Jennifer: Absolutely. So great question. So, training has always had my heart. As I mentioned, when I came off site, I worked on site for about a year. And the first job I took in the corporate role was in training. And so, training is always had my heart in this industry, I think the thing that’s really critical when you think about training is that everybody learns differently. And it’s so important to have a variety of different resources for all employees to be able to learn in the way that suits them best. And I think our industry, in many industries, didn’t really embrace this, for the longest time, it was, everything had to be in person, and it had to be an all-day training. And a lot of people don’t learn really well in that environment. So, I think over time, we were able to follow some best practices of companies outside of the industry, and really look at what works best for our industry, and create different mediums for employees to be able to engage with. Another key part of training that I always like to reinforce is that everyone’s a trainer. So even though you may work in the training department, you’re not solely responsible for the training of the entire company, every single employee has to take responsibility for training themselves, training their employees, and really creating that environment of get to do training, instead of have to do training. 

Martin: I really like the everyday, yeah, everyone is a trainer. That’s pretty powerful.

Ronn: Yeah, definitely. And that gives them that ownership right that everybody should have in their daily life. And probably the attaboys, too, because when you’re mentoring somebody, you get to see their progress and growth too. And you’re like, hey, I had a little hand in that.

Jennifer: Well, it’s funny you say that, because today I was logging into LinkedIn. And I noticed that an employee that worked for me at Pinnacle, he started his own company. And he just announced today that another employee that he worked with, that I had hired at Pinnacle, is now working for him. And it was like this proud mama moment, when I saw this announcement that it’s like, okay, they’ve created, they may have moved on, but they’ve moved on to something bigger and better. And they’ve formed and built those relationships together, that they’re going to create their own dream team moving forward. So, it’s definitely amazing when you see the people that you’ve hired and that you’ve worked with, and that they just continue to exceed and excel, and then they bring other people along with them too.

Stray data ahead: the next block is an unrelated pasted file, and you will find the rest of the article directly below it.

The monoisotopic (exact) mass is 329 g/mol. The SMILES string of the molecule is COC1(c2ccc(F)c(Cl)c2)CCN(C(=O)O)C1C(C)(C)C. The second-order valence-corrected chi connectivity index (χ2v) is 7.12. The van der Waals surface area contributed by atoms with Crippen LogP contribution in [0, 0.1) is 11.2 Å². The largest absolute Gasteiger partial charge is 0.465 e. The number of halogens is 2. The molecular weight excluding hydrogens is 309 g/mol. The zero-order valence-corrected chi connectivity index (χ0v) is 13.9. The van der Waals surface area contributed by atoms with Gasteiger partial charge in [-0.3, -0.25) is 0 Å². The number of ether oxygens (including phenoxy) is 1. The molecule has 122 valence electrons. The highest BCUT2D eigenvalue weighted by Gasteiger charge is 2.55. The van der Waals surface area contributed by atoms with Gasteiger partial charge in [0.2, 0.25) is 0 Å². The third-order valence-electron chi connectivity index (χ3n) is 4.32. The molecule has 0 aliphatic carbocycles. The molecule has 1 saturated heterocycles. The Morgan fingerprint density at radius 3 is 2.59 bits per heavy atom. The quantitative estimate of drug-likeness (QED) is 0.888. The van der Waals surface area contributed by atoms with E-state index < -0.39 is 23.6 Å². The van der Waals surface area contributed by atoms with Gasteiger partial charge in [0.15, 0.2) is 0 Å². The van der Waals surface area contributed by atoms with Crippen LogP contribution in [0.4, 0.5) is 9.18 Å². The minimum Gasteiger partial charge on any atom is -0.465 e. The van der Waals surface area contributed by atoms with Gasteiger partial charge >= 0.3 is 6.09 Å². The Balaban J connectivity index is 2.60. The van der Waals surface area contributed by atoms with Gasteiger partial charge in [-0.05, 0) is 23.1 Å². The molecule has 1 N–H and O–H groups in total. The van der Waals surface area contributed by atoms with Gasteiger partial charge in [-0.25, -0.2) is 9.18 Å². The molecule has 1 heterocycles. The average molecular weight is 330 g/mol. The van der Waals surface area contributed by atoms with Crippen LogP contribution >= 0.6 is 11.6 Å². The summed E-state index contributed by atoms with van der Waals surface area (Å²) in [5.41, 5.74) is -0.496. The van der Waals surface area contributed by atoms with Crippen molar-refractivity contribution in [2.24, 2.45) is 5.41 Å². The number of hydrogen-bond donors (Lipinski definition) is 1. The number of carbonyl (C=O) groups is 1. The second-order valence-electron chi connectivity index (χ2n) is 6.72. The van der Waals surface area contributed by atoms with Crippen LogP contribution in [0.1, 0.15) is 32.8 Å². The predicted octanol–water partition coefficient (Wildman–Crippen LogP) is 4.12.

Ronn: Again, speaking of the opportunities that multifamily brings, right? There there’s, I mean, we’re one of you know, a product of that as well, starting a company, so you know, kudos to them for jumping off their Earth, they’re safe Earth, as I say, going into the entrepreneurship. 

Jennifer: That is right. 

Ronn: But obviously starts with building with high performance, right? So, I know that I definitely believe in building high performance teams, I know you have had many and still do. One of the books that I love is, the canoe theory that we used many years ago and one of our annual retreats. And it’s basically about how businesses and teamwork, you know, together, it’s like paddling a canoe, have you, I don’t know if you’ve ever heard of it, but highly recommend it. And then obviously, I’m speaking to the canoe here, like running a digital marketing agency, we are held, you guys help hold us accountable every day to our performance, of course, right? It’s no longer just the relationship. It’s like, what have you done for me lately? That’s what, I sing that song all the time daily, to ensure obviously, that we’re bringing new qualified traffic through your door on a daily basis. So, what I want you to share with the audience, if you don’t mind is how do you, what strategies have helped you build high performance teams?

Jennifer: So, I think the thing that really resonates most with me is having diversity in the team. And that’s diversity and every single aspect that you can think of, there’s nothing worse than having a team of people that just say yes to you, as the leader. You want people to have diversity of thought, that have diversity of ideas, and that they feel safe and open to share those ideas to make the team better. So that is what I think is really critical in building high performance teams, we actually utilize that Western wealth, the tool, the DISC assessment, if you’re familiar with that, doesn’t mean it’s the end all be all. But there’s many different tools that you can use, we just choose to use DISC. And we put together having all of our hiring managers, all of our property managers take the DISC. And then within those supervisors, looking at their profile, and it was really interesting when my profile came back, I have nine direct reports, we were all over the map. So, I have a D and I, an SNC and then I have people that are a little bit of each. And so, it really spoke to me that, okay, what I’m saying is really important is actually coming through in the actions and I’m actually hiring a team that has that diversity. And then the other thing I think, for high performing team teams, one of the critical things that I found is spending the time upfront. So many times, when you’re looking to hire somebody, it’s people are trying to rush and just put somebody in the seat. But I found the more time you spend upfront, getting to know the person, and I always tell candidates, I’m going to tell you the good, the bad, and the ugly of the position and the company, because they don’t want there to be any surprises when you join and say, well, you didn’t tell me that the delinquency was enormous, or you didn’t tell me that it was a really challenging resident profile. I want the person to make the decision by understanding everything that they’re going to walk into on day one.